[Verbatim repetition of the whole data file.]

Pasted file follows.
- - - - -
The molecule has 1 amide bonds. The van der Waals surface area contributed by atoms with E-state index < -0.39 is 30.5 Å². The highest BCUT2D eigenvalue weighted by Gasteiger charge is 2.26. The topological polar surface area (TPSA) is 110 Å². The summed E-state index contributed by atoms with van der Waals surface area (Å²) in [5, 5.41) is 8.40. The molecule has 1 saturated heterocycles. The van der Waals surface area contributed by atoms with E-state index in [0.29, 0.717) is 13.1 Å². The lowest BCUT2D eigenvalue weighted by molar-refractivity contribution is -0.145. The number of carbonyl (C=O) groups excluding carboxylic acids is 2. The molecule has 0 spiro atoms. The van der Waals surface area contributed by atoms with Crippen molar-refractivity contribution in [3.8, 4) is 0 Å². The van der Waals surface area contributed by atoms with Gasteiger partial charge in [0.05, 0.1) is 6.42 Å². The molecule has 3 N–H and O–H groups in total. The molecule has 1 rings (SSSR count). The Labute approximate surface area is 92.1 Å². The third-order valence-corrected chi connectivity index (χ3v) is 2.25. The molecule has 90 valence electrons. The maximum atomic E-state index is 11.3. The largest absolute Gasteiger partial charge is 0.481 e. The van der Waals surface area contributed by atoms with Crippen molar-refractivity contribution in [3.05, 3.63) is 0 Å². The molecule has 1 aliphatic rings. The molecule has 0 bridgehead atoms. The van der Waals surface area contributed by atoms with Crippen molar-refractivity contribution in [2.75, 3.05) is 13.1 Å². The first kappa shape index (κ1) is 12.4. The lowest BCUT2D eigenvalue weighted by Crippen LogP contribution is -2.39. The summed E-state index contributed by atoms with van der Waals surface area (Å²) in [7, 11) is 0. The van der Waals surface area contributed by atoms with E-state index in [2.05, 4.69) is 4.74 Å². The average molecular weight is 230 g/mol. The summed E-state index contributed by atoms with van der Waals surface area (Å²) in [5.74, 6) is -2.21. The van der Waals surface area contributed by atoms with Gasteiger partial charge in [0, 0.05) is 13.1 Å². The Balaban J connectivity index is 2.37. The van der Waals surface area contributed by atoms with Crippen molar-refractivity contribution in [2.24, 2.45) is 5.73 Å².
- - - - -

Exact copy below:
The molecule has 1 amide bonds. The van der Waals surface area contributed by atoms with E-state index < -0.39 is 30.5 Å². The highest BCUT2D eigenvalue weighted by Gasteiger charge is 2.26. The topological polar surface area (TPSA) is 110 Å². The summed E-state index contributed by atoms with van der Waals surface area (Å²) in [5, 5.41) is 8.40. The molecule has 1 saturated heterocycles. The van der Waals surface area contributed by atoms with E-state index in [0.29, 0.717) is 13.1 Å². The lowest BCUT2D eigenvalue weighted by molar-refractivity contribution is -0.145. The number of carbonyl (C=O) groups excluding carboxylic acids is 2. The molecule has 0 spiro atoms. The van der Waals surface area contributed by atoms with Crippen molar-refractivity contribution in [3.8, 4) is 0 Å². The van der Waals surface area contributed by atoms with Gasteiger partial charge in [0.05, 0.1) is 6.42 Å². The molecule has 3 N–H and O–H groups in total. The molecule has 1 rings (SSSR count). The Labute approximate surface area is 92.1 Å². The third-order valence-corrected chi connectivity index (χ3v) is 2.25. The molecule has 90 valence electrons. The maximum atomic E-state index is 11.3. The largest absolute Gasteiger partial charge is 0.481 e. The van der Waals surface area contributed by atoms with Crippen molar-refractivity contribution in [3.05, 3.63) is 0 Å². The molecule has 1 aliphatic rings. The molecule has 0 bridgehead atoms. The van der Waals surface area contributed by atoms with Crippen molar-refractivity contribution in [2.75, 3.05) is 13.1 Å². The first kappa shape index (κ1) is 12.4. The lowest BCUT2D eigenvalue weighted by Crippen LogP contribution is -2.39. The summed E-state index contributed by atoms with van der Waals surface area (Å²) in [7, 11) is 0. The van der Waals surface area contributed by atoms with E-state index in [2.05, 4.69) is 4.74 Å². The average molecular weight is 230 g/mol. The summed E-state index contributed by atoms with van der Waals surface area (Å²) in [5.74, 6) is -2.21. The van der Waals surface area contributed by atoms with Gasteiger partial charge in [0, 0.05) is 13.1 Å². The Balaban J connectivity index is 2.37. The van der Waals surface area contributed by atoms with Crippen molar-refractivity contribution in [2.24, 2.45) is 5.73 Å².